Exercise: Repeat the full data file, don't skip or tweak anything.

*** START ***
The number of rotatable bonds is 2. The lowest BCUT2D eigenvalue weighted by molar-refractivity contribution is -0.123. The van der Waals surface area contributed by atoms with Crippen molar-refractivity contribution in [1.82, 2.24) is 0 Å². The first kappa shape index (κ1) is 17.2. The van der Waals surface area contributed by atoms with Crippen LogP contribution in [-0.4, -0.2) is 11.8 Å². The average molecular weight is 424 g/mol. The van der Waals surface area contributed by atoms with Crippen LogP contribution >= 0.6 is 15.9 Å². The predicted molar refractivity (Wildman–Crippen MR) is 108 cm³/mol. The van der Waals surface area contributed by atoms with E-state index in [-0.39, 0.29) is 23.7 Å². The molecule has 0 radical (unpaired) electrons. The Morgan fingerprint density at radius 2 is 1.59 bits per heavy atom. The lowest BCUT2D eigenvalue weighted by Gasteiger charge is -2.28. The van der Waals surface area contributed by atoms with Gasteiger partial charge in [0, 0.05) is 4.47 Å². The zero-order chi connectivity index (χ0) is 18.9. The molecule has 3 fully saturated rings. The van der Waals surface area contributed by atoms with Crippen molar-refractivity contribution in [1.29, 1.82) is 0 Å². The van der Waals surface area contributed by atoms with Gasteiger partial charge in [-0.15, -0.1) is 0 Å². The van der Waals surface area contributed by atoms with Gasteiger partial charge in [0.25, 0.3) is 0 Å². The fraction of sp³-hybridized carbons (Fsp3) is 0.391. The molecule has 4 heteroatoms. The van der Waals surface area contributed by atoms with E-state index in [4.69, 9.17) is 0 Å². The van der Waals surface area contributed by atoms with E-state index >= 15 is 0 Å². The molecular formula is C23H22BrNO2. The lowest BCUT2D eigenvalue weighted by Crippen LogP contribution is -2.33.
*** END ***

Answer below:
The number of rotatable bonds is 2. The lowest BCUT2D eigenvalue weighted by molar-refractivity contribution is -0.123. The van der Waals surface area contributed by atoms with Crippen molar-refractivity contribution in [1.82, 2.24) is 0 Å². The first kappa shape index (κ1) is 17.2. The van der Waals surface area contributed by atoms with Crippen LogP contribution in [-0.4, -0.2) is 11.8 Å². The average molecular weight is 424 g/mol. The van der Waals surface area contributed by atoms with Crippen LogP contribution >= 0.6 is 15.9 Å². The predicted molar refractivity (Wildman–Crippen MR) is 108 cm³/mol. The van der Waals surface area contributed by atoms with E-state index in [-0.39, 0.29) is 23.7 Å². The molecule has 0 radical (unpaired) electrons. The Morgan fingerprint density at radius 2 is 1.59 bits per heavy atom. The lowest BCUT2D eigenvalue weighted by Gasteiger charge is -2.28. The van der Waals surface area contributed by atoms with Gasteiger partial charge in [0, 0.05) is 4.47 Å². The zero-order chi connectivity index (χ0) is 18.9. The molecule has 3 fully saturated rings. The van der Waals surface area contributed by atoms with Crippen molar-refractivity contribution in [1.29, 1.82) is 0 Å². The van der Waals surface area contributed by atoms with Gasteiger partial charge in [-0.15, -0.1) is 0 Å². The van der Waals surface area contributed by atoms with Gasteiger partial charge in [0.25, 0.3) is 0 Å². The fraction of sp³-hybridized carbons (Fsp3) is 0.391. The molecule has 4 heteroatoms. The van der Waals surface area contributed by atoms with E-state index in [4.69, 9.17) is 0 Å². The van der Waals surface area contributed by atoms with E-state index >= 15 is 0 Å². The molecular formula is C23H22BrNO2. The lowest BCUT2D eigenvalue weighted by Crippen LogP contribution is -2.33.